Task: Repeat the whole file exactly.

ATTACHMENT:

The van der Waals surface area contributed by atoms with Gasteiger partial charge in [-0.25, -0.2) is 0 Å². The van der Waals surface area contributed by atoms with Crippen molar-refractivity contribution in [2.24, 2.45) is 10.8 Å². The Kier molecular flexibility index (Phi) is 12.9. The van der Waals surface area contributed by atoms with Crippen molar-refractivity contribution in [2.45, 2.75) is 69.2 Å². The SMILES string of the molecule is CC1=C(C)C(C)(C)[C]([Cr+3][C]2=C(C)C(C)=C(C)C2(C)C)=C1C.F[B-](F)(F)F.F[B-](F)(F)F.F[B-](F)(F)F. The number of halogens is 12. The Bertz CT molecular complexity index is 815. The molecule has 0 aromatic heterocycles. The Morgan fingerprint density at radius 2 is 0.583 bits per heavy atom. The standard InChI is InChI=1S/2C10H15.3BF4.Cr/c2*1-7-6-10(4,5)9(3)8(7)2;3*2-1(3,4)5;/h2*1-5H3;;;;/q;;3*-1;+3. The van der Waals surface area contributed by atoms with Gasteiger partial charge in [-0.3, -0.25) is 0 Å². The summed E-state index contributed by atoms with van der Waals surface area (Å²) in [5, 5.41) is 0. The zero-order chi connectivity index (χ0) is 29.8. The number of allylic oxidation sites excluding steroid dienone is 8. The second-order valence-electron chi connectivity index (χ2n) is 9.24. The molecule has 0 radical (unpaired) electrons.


The van der Waals surface area contributed by atoms with Gasteiger partial charge in [-0.25, -0.2) is 0 Å². The van der Waals surface area contributed by atoms with Crippen molar-refractivity contribution in [2.24, 2.45) is 10.8 Å². The Kier molecular flexibility index (Phi) is 12.9. The van der Waals surface area contributed by atoms with Crippen molar-refractivity contribution in [2.45, 2.75) is 69.2 Å². The SMILES string of the molecule is CC1=C(C)C(C)(C)[C]([Cr+3][C]2=C(C)C(C)=C(C)C2(C)C)=C1C.F[B-](F)(F)F.F[B-](F)(F)F.F[B-](F)(F)F. The number of halogens is 12. The Bertz CT molecular complexity index is 815. The molecule has 0 aromatic heterocycles. The Morgan fingerprint density at radius 2 is 0.583 bits per heavy atom. The standard InChI is InChI=1S/2C10H15.3BF4.Cr/c2*1-7-6-10(4,5)9(3)8(7)2;3*2-1(3,4)5;/h2*1-5H3;;;;/q;;3*-1;+3. The van der Waals surface area contributed by atoms with Gasteiger partial charge in [-0.3, -0.25) is 0 Å². The summed E-state index contributed by atoms with van der Waals surface area (Å²) in [5, 5.41) is 0. The zero-order chi connectivity index (χ0) is 29.8. The number of allylic oxidation sites excluding steroid dienone is 8. The second-order valence-electron chi connectivity index (χ2n) is 9.24. The molecule has 0 radical (unpaired) electrons.